Full speech on YouTube: https://www.youtube.com/watch?v=PBwzLRgLtB0
Interview with TNA MP M A Sumanthiran: the Constitution, Transitional Justice and the Budget
by Tamil Guardian, London, December 1, 2016
The full transcript of the hour-long interview (with minor edits) is available here. Tamil Guardian sat down with Spokesperson for the Tamil National Alliance (TNA) and MP, M. A. Sumanthiran at his home in Colombo last week to discuss matters of the constitution, transitional justice and the budget.On the ConstitutionMr Sumanthiran was positive on the outlook of the recently released constitutional sub-committee reports, saying that a large percentage of what they contained “would be very acceptable to Tamil aspirations”.
The parliamentarian said he believes that considering the Centre-Periphery Relations sub-committee report and discussions at the Constitutional Steering Committee, the new constitution will go well “beyond the 13th amendment”. While he could not guarantee the outcome of the Steering Committee report he said that all representations to it had been for the governor’s powers to go and they had agreed on abolishment of the executive presidency, which would also strip the governor’s powers as agent of the president.
He noted that the TNA’s position in the Steering Committee is that labels don’t matter as long the substance of federalism is there. “[B]ut we will not allow any label that will be a problem later in interpretation,” he emphasised. Mr Sumanthiran added that he did not feel Prime Minister Ranil Wickremasinghe’s recent comments stating that the constitution would have to fit within the narrow parameters of the 1978 Sharvananda judgment on the 13th amendment defining “unitary” were a problem. If key features are introduced, such as the inability of the centre to unilaterally remove powers without the consent of the periphery, then “whether it is unitary or federal, however one wants to describe it is not our concern,” he said.
Issues such as Foreign Direct Investment (FDI) to the provincial councils, a key issue for the Tamil diaspora, would be “possible” as per the Finance Sub-Committee report he added, but borrowing from foreign sources “is a slightly tricky issue” and there would likely have to be some form of parliamentary approval of provincial councils accepting foreign loans. Meanwhile, the Law & Order sub-committee report had received heavy input from the security sector, Mr Sumanthiran noted. Further powers for provincial police would be considered by the Steering Committee as one perspective, however, it will be made to accord with the principles of devolution that the Steering Committee agrees on. “I think about 90% of what is in the Law and Order report will not go into the constitution,” he said, remarking that it would not make it even into ordinary law, but rather police ordinances.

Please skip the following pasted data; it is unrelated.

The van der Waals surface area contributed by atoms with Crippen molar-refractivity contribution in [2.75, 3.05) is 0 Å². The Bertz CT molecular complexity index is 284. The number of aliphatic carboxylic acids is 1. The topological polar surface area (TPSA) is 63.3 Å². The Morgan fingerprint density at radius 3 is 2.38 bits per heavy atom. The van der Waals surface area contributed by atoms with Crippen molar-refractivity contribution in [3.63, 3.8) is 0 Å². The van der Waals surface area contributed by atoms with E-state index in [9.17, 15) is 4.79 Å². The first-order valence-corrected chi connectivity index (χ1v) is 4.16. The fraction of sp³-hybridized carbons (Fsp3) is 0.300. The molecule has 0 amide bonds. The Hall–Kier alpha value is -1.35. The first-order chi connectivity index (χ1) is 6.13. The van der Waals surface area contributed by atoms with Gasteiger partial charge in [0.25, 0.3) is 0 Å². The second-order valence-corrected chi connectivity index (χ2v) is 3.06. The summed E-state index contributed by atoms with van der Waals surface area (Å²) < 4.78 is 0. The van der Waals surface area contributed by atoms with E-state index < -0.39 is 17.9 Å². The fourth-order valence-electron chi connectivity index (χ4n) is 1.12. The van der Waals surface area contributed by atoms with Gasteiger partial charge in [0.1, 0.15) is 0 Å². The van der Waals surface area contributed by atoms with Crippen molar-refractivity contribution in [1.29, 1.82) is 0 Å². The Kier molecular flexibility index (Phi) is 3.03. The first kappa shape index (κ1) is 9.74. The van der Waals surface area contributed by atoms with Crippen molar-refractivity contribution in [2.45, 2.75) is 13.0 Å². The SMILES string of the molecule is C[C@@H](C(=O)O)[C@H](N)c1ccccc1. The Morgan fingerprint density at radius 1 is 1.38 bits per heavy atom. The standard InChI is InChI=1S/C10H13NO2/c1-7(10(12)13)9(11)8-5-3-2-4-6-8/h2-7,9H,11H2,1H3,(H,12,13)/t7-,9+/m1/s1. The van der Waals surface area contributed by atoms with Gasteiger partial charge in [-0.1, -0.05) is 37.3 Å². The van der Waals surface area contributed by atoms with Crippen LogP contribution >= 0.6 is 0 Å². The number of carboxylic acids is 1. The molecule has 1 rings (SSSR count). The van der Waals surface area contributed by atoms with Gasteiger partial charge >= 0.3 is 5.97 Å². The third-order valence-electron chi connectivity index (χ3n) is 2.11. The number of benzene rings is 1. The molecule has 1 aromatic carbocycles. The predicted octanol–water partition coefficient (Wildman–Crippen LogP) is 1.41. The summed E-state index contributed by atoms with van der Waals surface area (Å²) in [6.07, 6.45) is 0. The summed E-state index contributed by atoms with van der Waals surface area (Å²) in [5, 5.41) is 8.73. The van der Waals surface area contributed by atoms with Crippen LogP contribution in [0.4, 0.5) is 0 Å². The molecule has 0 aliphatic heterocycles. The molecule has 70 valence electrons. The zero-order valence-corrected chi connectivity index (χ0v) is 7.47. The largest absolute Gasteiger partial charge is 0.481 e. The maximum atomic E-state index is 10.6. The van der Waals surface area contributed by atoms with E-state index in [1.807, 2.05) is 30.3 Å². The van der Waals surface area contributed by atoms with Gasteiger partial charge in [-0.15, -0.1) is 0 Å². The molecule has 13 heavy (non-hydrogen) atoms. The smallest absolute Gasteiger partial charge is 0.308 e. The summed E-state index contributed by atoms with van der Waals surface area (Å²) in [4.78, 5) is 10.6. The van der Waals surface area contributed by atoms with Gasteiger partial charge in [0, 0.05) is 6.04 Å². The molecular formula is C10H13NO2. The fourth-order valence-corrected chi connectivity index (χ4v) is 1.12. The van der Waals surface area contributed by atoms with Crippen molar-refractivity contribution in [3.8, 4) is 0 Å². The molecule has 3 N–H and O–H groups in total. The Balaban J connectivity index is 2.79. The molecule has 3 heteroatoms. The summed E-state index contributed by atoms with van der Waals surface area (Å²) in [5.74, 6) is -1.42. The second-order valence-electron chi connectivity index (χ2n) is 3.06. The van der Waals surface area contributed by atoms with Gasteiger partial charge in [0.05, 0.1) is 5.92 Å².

Commenting on the Joint Opposition’s (JO) relative silence on the sub-committee reports, Mr Sumanthiran noted that they had in fact been participating and engaging in all processes so far, and that one member of the JO had even chaired a sub-committee. But he then added that he anticipates the JO will pull out eventually. “They are going to quit at some point,” he remarked. “I keep telling the others not to make allowances for them because their strategy is to dilute it as much as possible and then quit,” he added. “I think many of them think they have overstayed already.” Later speaking to the possibility of the JO stirring up Sinhala nationalist fervour, Mr Sumanthiran said serious conversations were being had about how to handle this. He noted that while their attempts had been unsuccessful thus far, “we can’t be complacent thinking that Sinhala fears will not be awakened at any stage.”
Mr Sumanthiran emphasised that the Tamil polity had a large role to play in speaking to the South about the constitution and addressing Sinhala fears, and stated that the best people to lead this North-South dialogue would be Mr Sampanthan and Chief Minister Wigneswaran because “they understand the Sinhala psyche quite well.”